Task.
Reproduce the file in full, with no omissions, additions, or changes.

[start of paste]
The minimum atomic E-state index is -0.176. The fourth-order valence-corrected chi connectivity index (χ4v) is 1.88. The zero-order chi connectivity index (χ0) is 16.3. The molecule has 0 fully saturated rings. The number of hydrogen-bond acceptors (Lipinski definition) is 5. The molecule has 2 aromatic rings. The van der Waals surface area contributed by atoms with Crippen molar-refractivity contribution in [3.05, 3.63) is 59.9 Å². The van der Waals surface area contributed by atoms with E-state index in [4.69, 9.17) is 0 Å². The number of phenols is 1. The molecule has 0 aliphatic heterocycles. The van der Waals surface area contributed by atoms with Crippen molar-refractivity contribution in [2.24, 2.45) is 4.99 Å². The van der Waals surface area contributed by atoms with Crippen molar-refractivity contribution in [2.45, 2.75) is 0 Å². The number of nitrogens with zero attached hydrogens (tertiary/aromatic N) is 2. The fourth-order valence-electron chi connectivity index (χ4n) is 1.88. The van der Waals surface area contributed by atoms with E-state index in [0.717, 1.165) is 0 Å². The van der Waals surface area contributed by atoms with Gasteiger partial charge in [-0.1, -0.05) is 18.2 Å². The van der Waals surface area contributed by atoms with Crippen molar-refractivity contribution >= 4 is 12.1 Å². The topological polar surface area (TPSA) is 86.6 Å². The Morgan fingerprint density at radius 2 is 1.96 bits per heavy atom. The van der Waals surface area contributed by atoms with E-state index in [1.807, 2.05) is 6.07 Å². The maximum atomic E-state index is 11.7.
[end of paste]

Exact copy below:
The minimum atomic E-state index is -0.176. The fourth-order valence-corrected chi connectivity index (χ4v) is 1.88. The zero-order chi connectivity index (χ0) is 16.3. The molecule has 0 fully saturated rings. The number of hydrogen-bond acceptors (Lipinski definition) is 5. The molecule has 2 aromatic rings. The van der Waals surface area contributed by atoms with Crippen molar-refractivity contribution in [3.05, 3.63) is 59.9 Å². The van der Waals surface area contributed by atoms with E-state index in [4.69, 9.17) is 0 Å². The number of phenols is 1. The molecule has 0 aliphatic heterocycles. The van der Waals surface area contributed by atoms with Crippen molar-refractivity contribution in [2.24, 2.45) is 4.99 Å². The van der Waals surface area contributed by atoms with Crippen molar-refractivity contribution in [2.45, 2.75) is 0 Å². The number of nitrogens with zero attached hydrogens (tertiary/aromatic N) is 2. The fourth-order valence-electron chi connectivity index (χ4n) is 1.88. The van der Waals surface area contributed by atoms with E-state index in [0.717, 1.165) is 0 Å². The van der Waals surface area contributed by atoms with Gasteiger partial charge in [-0.1, -0.05) is 18.2 Å². The van der Waals surface area contributed by atoms with Crippen molar-refractivity contribution >= 4 is 12.1 Å². The topological polar surface area (TPSA) is 86.6 Å². The Morgan fingerprint density at radius 2 is 1.96 bits per heavy atom. The van der Waals surface area contributed by atoms with E-state index in [1.807, 2.05) is 6.07 Å². The maximum atomic E-state index is 11.7.